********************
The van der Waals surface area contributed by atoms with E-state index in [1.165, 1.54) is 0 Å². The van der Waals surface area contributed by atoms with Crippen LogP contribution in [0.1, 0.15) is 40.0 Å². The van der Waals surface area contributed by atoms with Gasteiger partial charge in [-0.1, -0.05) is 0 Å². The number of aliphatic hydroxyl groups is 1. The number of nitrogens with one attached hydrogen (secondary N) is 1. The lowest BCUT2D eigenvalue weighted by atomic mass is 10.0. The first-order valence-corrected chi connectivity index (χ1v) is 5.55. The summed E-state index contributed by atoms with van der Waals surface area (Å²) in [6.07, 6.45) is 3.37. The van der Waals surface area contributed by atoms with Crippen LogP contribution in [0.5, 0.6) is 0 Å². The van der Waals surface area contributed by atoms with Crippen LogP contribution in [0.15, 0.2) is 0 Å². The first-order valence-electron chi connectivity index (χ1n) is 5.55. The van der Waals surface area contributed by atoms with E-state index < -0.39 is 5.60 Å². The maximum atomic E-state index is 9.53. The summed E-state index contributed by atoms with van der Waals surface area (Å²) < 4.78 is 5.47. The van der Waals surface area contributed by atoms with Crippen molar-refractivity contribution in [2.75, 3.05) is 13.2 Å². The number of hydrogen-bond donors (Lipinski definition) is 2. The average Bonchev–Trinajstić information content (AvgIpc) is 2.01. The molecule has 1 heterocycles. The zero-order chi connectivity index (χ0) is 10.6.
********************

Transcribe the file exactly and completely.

The van der Waals surface area contributed by atoms with E-state index in [1.165, 1.54) is 0 Å². The van der Waals surface area contributed by atoms with Crippen LogP contribution in [0.1, 0.15) is 40.0 Å². The van der Waals surface area contributed by atoms with Gasteiger partial charge in [-0.1, -0.05) is 0 Å². The number of aliphatic hydroxyl groups is 1. The number of nitrogens with one attached hydrogen (secondary N) is 1. The lowest BCUT2D eigenvalue weighted by atomic mass is 10.0. The first-order valence-corrected chi connectivity index (χ1v) is 5.55. The summed E-state index contributed by atoms with van der Waals surface area (Å²) in [6.07, 6.45) is 3.37. The van der Waals surface area contributed by atoms with Crippen LogP contribution in [0.5, 0.6) is 0 Å². The van der Waals surface area contributed by atoms with Crippen LogP contribution in [0.15, 0.2) is 0 Å². The first-order valence-electron chi connectivity index (χ1n) is 5.55. The van der Waals surface area contributed by atoms with E-state index < -0.39 is 5.60 Å². The maximum atomic E-state index is 9.53. The summed E-state index contributed by atoms with van der Waals surface area (Å²) < 4.78 is 5.47. The van der Waals surface area contributed by atoms with Crippen molar-refractivity contribution in [2.75, 3.05) is 13.2 Å². The number of hydrogen-bond donors (Lipinski definition) is 2. The average Bonchev–Trinajstić information content (AvgIpc) is 2.01. The molecule has 1 heterocycles. The zero-order chi connectivity index (χ0) is 10.6.